Location in relation to the surroundings
Currently, the monument stands on Podwale Street at the exit of Piekarska Street, by the defensive walls that surround the Old Town.
Text of the inscription
Jan Kiliński, leader of the people of the capital city in 1794. Compatriots in 1934.
The 3-metre-high monument was made of bronze and set on a pedestal of Finnish granite, measuring 4 m in height. It depicts Jan Kiliński in a cap, in a long coat, adorned with a wide band behind which the pistol was placed. A sabre scabbard is attached to the belt, located at the back and reaching the base of the plinth. With his right hand raised high, in which he holds the sabre, and with his left fist clenched, he looks as if he was going to assault.
The circumstances of unveiling
With the initiative of erecting a monument to Jan Kilinski in the capital city, on the 140th anniversary of the outbreak of the Kosciuszko Insurrection came the Guild of Leather Crafts. Supported by the Warsaw Chamber of Crafts and the Mayor of the city Stefan Starzyński. President of the monument construction committee was Paweł Nowicki. The design of the monument, commemorating the heroic shoemaker, was prepared by the outstanding sculptor Stanisław Jackowski. Its construction was completed in 1935 by the "Łopieńskis Brothers" workshop. The pedestal was prepared by Jan Fedorowicz's stone company. The material was made of Finnish granite from the destroyed St. Alexander Nevsky Cathedral in Saski Square. On the front of the pedestal there is a bas-relief plate by Walenty Smyczyński. It depicted Kiliński leading the people to fight through the Castle Square. The monument stood on Krasinski Square. The ceremonial unveiling took place on 19 April 1936, on the 30th anniversary of the Warsaw Chamber of Crafts. The Mayor of the Republic of Poland Ignacy Mościcki and the Mayor of Warsaw Stefan Starzyński personally arrived. An army company assisted them. After the end of the ceremony, a parade of representatives of all Warsaw guilds carrying symbols of their profession passed through the streets.
The Kiliński monument survived the undamaged siege of Warsaw in September 1939. Initially, it did not arouse the occupier's interest because of its anti-Russian pronunciation. However, when in February 1942 Aleksy Dawidowski, aka "Alek", took the German plaque off the Nicolaus Copernicus monument, in retaliation the Warsaw District Governor Ludwig Fischer ordered to remove the pedestal of the hero of the Kościuszko Insurrection. Thanks to the efforts of the director of the National Museum, Stanisław Lorentz, the monument was not destroyed, but was stored in the museum warehouse. Soon, "Alek" Dawidowski made an inscription on his wall: "I am here for the people of Warsaw. Kiliński Jan!". There were also numerous jokes and humorous poems about the imprisonment of the shoemaker by the Germans. Thanks to the removal from the pedestal Kiliñski survived the Warsaw Rising, although he lost his sword and was slightly damaged. After the war the renovation was carried out by the workshop "Bracia Łopieńscy". Then, in September 1946, he returned to Krasiński Square. In 1959, officially at the request of the Chamber of Craftsmen, the monument was moved from an exposed place to a small square at the junction of Podwale and Piekarska streets. According to the justification that there used to be a building of the Russian embassy nearby, which was attacked by Kiliński. However, there are many indications that the monument was "hidden" due to associations with the Russian occupation. During the relocation the new pedestal in the form of a prism was made by a nationalised company of Jan Fedorowicz. The bas-relief plate by Walenty Smyczyński, donated to the Historical Museum of Warsaw, has also disappeared.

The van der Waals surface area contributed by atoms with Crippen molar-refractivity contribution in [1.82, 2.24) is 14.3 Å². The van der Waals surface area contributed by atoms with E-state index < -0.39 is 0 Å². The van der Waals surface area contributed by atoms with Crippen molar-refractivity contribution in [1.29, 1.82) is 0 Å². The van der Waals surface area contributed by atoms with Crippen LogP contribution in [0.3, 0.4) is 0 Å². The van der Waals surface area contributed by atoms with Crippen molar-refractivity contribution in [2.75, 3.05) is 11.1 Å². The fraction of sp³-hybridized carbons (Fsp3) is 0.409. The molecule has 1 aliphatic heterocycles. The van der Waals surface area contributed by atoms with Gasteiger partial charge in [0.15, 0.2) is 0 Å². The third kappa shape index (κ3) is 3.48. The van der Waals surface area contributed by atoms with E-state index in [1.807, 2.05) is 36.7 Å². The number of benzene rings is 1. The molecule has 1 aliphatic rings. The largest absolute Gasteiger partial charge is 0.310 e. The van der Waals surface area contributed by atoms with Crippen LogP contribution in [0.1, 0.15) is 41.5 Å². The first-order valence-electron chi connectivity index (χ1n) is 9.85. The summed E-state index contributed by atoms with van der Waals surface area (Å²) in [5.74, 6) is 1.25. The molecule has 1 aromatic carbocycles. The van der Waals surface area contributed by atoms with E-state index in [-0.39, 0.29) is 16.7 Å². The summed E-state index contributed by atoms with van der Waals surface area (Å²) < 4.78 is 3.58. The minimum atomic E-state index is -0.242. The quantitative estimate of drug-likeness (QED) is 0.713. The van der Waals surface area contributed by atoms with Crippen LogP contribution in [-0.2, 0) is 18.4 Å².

Since its inception, the Kiliński monument has been an important symbol for the residents of Warsaw, as well as for all Poles. It resembled not only the figure of the legendary shoemaker, but also commemorated a key moment of the Kościuszko Insurrection. When the people of the capital liberated the city from the Russian occupation. The monument also became a symbol of the struggle for Polish independence. At the same time, it reminded of the importance of preserving the national unity of Poles across class divisions. Such rich symbolism was the cause of the numerous misfortunes that affected the monument during the German occupation and the rule of the communist regime in Poland, from the granting of Moscow. The memory of the "adventures" of Kiliński made the monument a tourist attraction of the capital, described in all the paper and internet guides to Warsaw. He also became the protagonist of press articles, historical monographs, popular science and fiction books, documentaries and feature films. He is widely recognized and placed on postcards, T-shirts, badges and numerous gadgets for tourists. It also continues to serve as an object of memory evoking patriotic feelings of Poles.
Publications, sources, links